We live on a tiny island where we cannot afford to be spectators, psychologist Sheena Walker told the Rotary Club of St. Thomas Sunrise on Tuesday morning. Walker, one of a series of speakers the club has invited to speak in its Practice Peace Initiative, was discussing psychological perspectives of violence.
Peace and conflict resolution is one of Rotary International’s six areas of focus and will be the core focus for Rotary Sunrise during its 2013-14 Rotary year.
Walker, a petite woman with a big message, discussed the roots of violence, which she said in many cases, begins at home. Youngsters brought up with indifference, abuse and neglect will carry attitudes with them which may become manifest in violent behavior, should it not be dealt with before adulthood, she said.
Walker dispelled a couple of myths. One, she said, is that we are a "melting pot" community. Walker said the Virgin Islands community, along with many other cultures and locations, was founded on slavery and corruption and it still influences our nature. "There is not enough open dialog between communities," she said.
Calling it "moral exclusion," Walker described "the inevitable process of a dominant group, excluding others – ‘us’ versus ‘them,’ the strangers outside our scope of justice. This," she said, "is the very myth of the melting pot."
The other, she said, is that the vast majority of people with mental illness are violent, which causes widespread stigma and discrimination. They are not, she said. Responding to this stigma, she pointed out, the mentally ill can become so embarrassed that they internalize and conceal symptoms and fail to seek treatment.
Speaking of the nature of violence, Walker said direct violence is committed by identifiable people on specific victims, whereas structural violence is insidious, brought about by poverty, unemployment, poor health care, schooling and racial profiling.
"Poverty," she said, "is a weapon of mass destruction."
Referring to her experiences working in a youth program at Sea View Nursing home, Walker said folks would ask her how she dealt with some of the big guys in the program, considering her size. She was nonplused by the question.
"I listened to them," she said. "I imagined how it would feel to walk in their shoes. I made eye contact. And they talked to me. These young people needed somebody to listen to them. So far, I have never had an untoward incident," she said, knocking on wood.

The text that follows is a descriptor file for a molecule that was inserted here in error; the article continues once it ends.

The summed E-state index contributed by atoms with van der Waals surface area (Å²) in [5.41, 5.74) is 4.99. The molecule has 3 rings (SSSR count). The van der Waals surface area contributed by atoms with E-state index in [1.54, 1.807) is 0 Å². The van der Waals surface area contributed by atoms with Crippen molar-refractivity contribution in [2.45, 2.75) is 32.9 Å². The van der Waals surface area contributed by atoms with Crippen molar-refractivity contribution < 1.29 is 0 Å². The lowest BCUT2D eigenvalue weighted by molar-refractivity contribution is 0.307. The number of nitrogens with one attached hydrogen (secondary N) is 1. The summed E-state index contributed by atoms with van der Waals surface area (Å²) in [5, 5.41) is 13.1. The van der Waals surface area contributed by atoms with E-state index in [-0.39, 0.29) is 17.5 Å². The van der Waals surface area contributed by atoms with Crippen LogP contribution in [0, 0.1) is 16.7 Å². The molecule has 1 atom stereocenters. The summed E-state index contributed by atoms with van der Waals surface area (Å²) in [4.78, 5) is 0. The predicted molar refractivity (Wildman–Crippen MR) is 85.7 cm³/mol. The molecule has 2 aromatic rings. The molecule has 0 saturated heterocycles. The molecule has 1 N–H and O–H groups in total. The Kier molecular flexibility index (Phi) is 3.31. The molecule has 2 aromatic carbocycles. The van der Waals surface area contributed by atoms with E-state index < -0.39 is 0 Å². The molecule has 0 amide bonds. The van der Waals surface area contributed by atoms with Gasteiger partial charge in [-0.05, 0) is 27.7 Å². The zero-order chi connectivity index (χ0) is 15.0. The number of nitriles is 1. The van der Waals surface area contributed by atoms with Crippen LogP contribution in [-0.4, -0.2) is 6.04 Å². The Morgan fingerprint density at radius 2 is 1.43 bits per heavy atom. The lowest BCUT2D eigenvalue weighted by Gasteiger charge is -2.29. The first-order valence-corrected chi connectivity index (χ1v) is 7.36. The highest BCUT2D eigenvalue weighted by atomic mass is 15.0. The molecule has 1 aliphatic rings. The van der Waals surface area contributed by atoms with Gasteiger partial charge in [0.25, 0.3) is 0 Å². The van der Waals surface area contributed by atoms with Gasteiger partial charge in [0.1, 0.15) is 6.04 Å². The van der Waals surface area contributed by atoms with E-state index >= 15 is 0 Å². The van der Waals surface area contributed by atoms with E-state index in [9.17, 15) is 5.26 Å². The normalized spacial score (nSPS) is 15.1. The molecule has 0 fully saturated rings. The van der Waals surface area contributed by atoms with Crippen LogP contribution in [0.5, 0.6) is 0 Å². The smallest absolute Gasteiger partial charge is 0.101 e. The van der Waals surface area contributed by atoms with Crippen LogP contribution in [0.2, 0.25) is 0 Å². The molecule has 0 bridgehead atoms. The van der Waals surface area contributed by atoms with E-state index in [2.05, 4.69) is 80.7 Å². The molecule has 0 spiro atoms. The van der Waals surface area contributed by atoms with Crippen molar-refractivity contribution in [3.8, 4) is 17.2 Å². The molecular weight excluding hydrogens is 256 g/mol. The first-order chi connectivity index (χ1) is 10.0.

Walker knows whereof she speaks. She received her doctorate in counseling psychology from Tennessee State University. She has worked in a variety of settings including prison systems, inpatient programs and hospitals. Since relocating to the territory in 2008, she has served as a psychologist for Schneider Regional Medical Center, a consultant for the Department of Health and a therapist in the Seaview Adolescent program. Walker is now in private practice at the Synergy Fitness and Wellness Center in Red Hook.
She said violence can be addressed successfully. And, as the saying goes, it takes a village.
Walker said it takes all of us every day. We must be aware of our neighbors, our fellows. Be alert to symptoms of moral exclusion. Gentleness, she said, is key.
It starts small – listening when people speak, paying attention, perhaps just not leaning on the horn when the driver ahead of you doesn’t move fast enough at a stop light.
She said it’s up to the community to be aware of one another, especially the youngsters. We must teach our children to behave with kindness and responsibility. We have to be role models. "Be frank, honest about what kind of behavior is acceptable and what is not," she said.
Rotary Sunrise President Shaun A. Pennington sees the local Rotary community as the group to best bring Rotary’s influence and resources to bear in beginning to turn the tide of the serious violence in the community. Pennington said she believes that the effort can result in a 75 percent reduction of violence in the community in 10 years.
For more information on these speakers or how you can support this community effort, contact Pennington at 340-777-8144.